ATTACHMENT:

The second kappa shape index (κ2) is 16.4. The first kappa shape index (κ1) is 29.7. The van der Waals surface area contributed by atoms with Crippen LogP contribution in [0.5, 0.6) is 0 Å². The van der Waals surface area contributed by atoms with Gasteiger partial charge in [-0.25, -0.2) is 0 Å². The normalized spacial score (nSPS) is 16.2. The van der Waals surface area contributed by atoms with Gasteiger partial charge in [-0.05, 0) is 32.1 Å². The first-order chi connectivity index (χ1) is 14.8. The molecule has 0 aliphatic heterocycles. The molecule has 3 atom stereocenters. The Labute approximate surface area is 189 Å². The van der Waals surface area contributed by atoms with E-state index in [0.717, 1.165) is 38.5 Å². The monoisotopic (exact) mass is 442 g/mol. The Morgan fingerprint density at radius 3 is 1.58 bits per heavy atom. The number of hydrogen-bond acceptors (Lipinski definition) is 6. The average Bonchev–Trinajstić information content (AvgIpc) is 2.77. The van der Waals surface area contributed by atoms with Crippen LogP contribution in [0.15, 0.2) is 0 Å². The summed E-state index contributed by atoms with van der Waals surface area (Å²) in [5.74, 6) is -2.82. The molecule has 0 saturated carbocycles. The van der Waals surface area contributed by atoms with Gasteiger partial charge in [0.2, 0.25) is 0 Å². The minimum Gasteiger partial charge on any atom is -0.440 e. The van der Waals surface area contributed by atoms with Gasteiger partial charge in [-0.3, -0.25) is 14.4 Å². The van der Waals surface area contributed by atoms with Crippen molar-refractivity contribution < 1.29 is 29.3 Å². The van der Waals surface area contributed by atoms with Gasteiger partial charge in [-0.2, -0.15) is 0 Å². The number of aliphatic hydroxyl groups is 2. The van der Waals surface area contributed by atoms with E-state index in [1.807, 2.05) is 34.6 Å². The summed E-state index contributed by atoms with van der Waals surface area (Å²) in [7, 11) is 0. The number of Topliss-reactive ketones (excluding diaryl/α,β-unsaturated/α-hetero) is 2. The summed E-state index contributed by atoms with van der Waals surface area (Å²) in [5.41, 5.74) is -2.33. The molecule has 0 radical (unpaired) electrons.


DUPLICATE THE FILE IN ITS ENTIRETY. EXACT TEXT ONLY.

The second kappa shape index (κ2) is 16.4. The first kappa shape index (κ1) is 29.7. The van der Waals surface area contributed by atoms with Crippen LogP contribution in [0.5, 0.6) is 0 Å². The van der Waals surface area contributed by atoms with Gasteiger partial charge in [-0.25, -0.2) is 0 Å². The normalized spacial score (nSPS) is 16.2. The van der Waals surface area contributed by atoms with Gasteiger partial charge in [-0.05, 0) is 32.1 Å². The first-order chi connectivity index (χ1) is 14.8. The molecule has 0 aliphatic heterocycles. The molecule has 3 atom stereocenters. The Labute approximate surface area is 189 Å². The van der Waals surface area contributed by atoms with E-state index in [0.717, 1.165) is 38.5 Å². The monoisotopic (exact) mass is 442 g/mol. The Morgan fingerprint density at radius 3 is 1.58 bits per heavy atom. The number of hydrogen-bond acceptors (Lipinski definition) is 6. The average Bonchev–Trinajstić information content (AvgIpc) is 2.77. The van der Waals surface area contributed by atoms with Crippen LogP contribution in [0.15, 0.2) is 0 Å². The summed E-state index contributed by atoms with van der Waals surface area (Å²) in [5.74, 6) is -2.82. The molecule has 0 saturated carbocycles. The van der Waals surface area contributed by atoms with Gasteiger partial charge in [0.2, 0.25) is 0 Å². The minimum Gasteiger partial charge on any atom is -0.440 e. The van der Waals surface area contributed by atoms with Gasteiger partial charge in [-0.3, -0.25) is 14.4 Å². The van der Waals surface area contributed by atoms with Crippen molar-refractivity contribution < 1.29 is 29.3 Å². The van der Waals surface area contributed by atoms with Gasteiger partial charge in [-0.2, -0.15) is 0 Å². The number of aliphatic hydroxyl groups is 2. The van der Waals surface area contributed by atoms with E-state index in [1.807, 2.05) is 34.6 Å². The summed E-state index contributed by atoms with van der Waals surface area (Å²) in [7, 11) is 0. The number of Topliss-reactive ketones (excluding diaryl/α,β-unsaturated/α-hetero) is 2. The summed E-state index contributed by atoms with van der Waals surface area (Å²) in [5.41, 5.74) is -2.33. The molecule has 0 radical (unpaired) electrons.